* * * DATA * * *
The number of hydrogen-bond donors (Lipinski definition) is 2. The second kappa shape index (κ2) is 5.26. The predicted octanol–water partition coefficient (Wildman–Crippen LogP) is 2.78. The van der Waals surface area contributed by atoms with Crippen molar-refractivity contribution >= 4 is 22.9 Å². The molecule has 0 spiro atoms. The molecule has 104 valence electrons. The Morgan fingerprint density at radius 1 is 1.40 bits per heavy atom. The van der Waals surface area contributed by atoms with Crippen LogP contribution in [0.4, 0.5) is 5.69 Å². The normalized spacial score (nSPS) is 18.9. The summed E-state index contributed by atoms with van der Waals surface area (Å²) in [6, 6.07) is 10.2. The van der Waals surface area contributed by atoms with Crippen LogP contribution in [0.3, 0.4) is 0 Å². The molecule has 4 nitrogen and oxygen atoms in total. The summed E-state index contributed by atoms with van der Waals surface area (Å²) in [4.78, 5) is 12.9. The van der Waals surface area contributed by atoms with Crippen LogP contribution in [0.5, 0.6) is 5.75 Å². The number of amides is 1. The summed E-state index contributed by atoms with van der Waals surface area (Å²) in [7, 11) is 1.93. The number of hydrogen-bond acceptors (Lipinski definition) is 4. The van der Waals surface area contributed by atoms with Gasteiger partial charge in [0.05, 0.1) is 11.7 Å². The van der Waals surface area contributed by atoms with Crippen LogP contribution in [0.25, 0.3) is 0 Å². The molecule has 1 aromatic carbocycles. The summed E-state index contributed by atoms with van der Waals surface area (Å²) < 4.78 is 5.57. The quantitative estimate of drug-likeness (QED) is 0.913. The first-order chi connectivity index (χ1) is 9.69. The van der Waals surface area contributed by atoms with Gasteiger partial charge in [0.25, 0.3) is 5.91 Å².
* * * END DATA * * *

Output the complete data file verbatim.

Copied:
The number of hydrogen-bond donors (Lipinski definition) is 2. The second kappa shape index (κ2) is 5.26. The predicted octanol–water partition coefficient (Wildman–Crippen LogP) is 2.78. The van der Waals surface area contributed by atoms with Crippen molar-refractivity contribution >= 4 is 22.9 Å². The molecule has 0 spiro atoms. The molecule has 104 valence electrons. The Morgan fingerprint density at radius 1 is 1.40 bits per heavy atom. The van der Waals surface area contributed by atoms with Crippen LogP contribution in [0.4, 0.5) is 5.69 Å². The normalized spacial score (nSPS) is 18.9. The summed E-state index contributed by atoms with van der Waals surface area (Å²) in [6, 6.07) is 10.2. The van der Waals surface area contributed by atoms with Crippen LogP contribution in [0.3, 0.4) is 0 Å². The molecule has 4 nitrogen and oxygen atoms in total. The summed E-state index contributed by atoms with van der Waals surface area (Å²) in [4.78, 5) is 12.9. The van der Waals surface area contributed by atoms with Crippen LogP contribution in [0.5, 0.6) is 5.75 Å². The number of amides is 1. The summed E-state index contributed by atoms with van der Waals surface area (Å²) in [7, 11) is 1.93. The number of hydrogen-bond acceptors (Lipinski definition) is 4. The van der Waals surface area contributed by atoms with Gasteiger partial charge in [0.05, 0.1) is 11.7 Å². The van der Waals surface area contributed by atoms with Crippen LogP contribution in [0.25, 0.3) is 0 Å². The molecule has 1 aromatic carbocycles. The summed E-state index contributed by atoms with van der Waals surface area (Å²) < 4.78 is 5.57. The quantitative estimate of drug-likeness (QED) is 0.913. The first-order chi connectivity index (χ1) is 9.69. The van der Waals surface area contributed by atoms with Gasteiger partial charge in [0.25, 0.3) is 5.91 Å².